I recently spent a lovely few days in New Orleans, one of my favorite cities. Louisiana bans smoking in most workplaces and all restaurants but exempts bars and gambling facilities. Non-smoking advocates recently launched a “Let’s be Totally Clear” campaign, arguing that employees in bars and casinos deserve the same protection as other employees.
They have had some notable successes. Some of New Orleans’ most popular bars and music venues have chosen to go smoke-free. This is a welcome change.
Now, I think most observers will agree that Louisiana isn’t exactly famous for leading the way in progressive public policy. And New Orleans is known much more for encouraging vices than for limiting their use in public places.
Nevertheless, the state of Louisiana has done something the Hoosier state has not. Though many cities in Indiana have smoking bans of one type or another and Indianapolis has considered expanding its ordinances, we don’t have a statewide ban. And we should.
At the very least, the state should set “least common denominator rules”—for example, no smoking in workplaces or restaurants—and allow cities and localities to set higher standards if they choose.
Bars and casinos are often the sticking points as lawmakers grapple with smoking bans. However, 29 states have laws that ban smoking in all restaurants and bars. Twenty-three states ban smoking in non-hospitality workplaces, restaurants and bars. Nineteen states even ban smoking in state-regulated gambling establishments. Over 600 municipalities require restaurants and bars to be 100-percent smoke-free.
It is clear from the experience of other states and cities that businesses will survive, and often thrive because of, the eradication of smoking. Employees will have a safer work environment. And patrons will also benefit from the elimination of secondhand smoke. The public health benefit is clear.
I’m not advocating the prohibition of tobacco sales (history teaches us that is not a good approach even if it didn’t make the civil libertarian in me uncomfortable), but the state has an interest in limiting as much as possible the public health costs associated with tobacco use.
States spend a great deal of money on caring for citizens with tobacco-related illnesses, and businesses lose money when employees become sick and miss work due to smoke exposure.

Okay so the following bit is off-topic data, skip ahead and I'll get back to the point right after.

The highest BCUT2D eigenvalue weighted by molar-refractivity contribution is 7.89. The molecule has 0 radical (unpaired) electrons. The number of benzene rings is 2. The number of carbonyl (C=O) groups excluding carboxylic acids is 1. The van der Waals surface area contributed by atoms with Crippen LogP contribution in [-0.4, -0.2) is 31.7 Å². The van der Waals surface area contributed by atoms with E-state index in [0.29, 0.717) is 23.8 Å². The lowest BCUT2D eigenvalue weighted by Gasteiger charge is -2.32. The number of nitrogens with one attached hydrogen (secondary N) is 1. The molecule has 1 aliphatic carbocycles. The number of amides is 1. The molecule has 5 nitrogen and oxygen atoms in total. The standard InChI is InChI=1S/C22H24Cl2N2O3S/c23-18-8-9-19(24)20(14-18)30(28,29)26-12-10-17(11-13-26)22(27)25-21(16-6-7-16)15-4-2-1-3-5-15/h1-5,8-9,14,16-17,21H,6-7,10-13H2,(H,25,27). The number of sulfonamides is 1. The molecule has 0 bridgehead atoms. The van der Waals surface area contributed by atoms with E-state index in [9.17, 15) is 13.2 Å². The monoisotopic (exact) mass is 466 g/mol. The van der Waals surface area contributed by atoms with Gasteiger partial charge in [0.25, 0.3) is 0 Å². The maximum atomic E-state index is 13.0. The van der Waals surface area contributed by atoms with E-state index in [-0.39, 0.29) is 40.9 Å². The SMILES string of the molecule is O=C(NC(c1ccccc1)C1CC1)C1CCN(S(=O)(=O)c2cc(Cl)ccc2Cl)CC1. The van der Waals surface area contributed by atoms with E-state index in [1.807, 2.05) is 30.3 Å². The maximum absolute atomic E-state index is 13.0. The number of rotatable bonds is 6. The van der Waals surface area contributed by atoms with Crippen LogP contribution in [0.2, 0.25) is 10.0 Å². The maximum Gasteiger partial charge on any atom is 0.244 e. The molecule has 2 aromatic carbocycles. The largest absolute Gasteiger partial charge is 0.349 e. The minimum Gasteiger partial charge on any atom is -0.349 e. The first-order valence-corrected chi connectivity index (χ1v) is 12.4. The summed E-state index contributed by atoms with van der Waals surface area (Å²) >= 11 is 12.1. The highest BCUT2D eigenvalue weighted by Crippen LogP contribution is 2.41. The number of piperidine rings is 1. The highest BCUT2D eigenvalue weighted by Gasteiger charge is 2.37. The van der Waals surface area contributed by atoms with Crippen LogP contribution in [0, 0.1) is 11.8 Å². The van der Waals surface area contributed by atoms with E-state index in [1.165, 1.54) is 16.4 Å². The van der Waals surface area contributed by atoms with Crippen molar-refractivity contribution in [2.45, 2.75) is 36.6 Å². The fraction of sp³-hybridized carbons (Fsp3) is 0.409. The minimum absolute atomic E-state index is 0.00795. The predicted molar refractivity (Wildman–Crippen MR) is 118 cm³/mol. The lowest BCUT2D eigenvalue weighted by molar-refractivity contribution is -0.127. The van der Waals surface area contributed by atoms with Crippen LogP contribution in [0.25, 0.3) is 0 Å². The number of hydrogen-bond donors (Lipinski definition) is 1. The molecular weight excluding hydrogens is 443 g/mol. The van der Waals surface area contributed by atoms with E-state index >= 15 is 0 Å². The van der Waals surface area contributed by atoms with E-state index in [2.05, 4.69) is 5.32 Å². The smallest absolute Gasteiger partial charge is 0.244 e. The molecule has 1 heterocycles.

It is also true that states make money from tobacco use as we tend to tax “vices” heavily. This fact complicates the story a bit. Banning smoking in all public places might cost the state some money in tax revenue as some smokers will quit (or cut back) out of the inconvenience. Taxation also decreases smoking, as research shows that smokers (especially younger ones) are cost-sensitive.
But the potential “losses” from measures that might cut down on smoking and that definitely protect non-smokers from the negative effects of smoking would be offset by an unmitigated good for the state.
Businesses such as bars could simply choose to go smoke-free as some in New Orleans have done. Some in Indiana have tried to do so. But they face a collective-action problem.
To the extent that there is a potential cost to businesses for being smoke-free (and this is uncertain), voluntary smoking bans will be difficult to enact. Businesses will fear losing customers to other establishments that choose not to protect their employees and patrons.
When laws are passed, everybody works under the same rules and the playing field is leveled. This frees business owners from the difficult tradeoff between the health of their employees and their concerns about the bottom line.
I hope Indianapolis will reconsider expanding the smoking ban in advance of the Super Bowl. But I hope even more that our state will join the many others and establish statewide smoking bans in workplaces, restaurants and bars so that all Hoosiers have access to the same clear air.•
Ferguson is an associate professor of political science in the School of Liberal Arts at IUPUI with expertise in state politics. Views expressed here are the writer’s. Send comments on this column to firstname.lastname@example.org.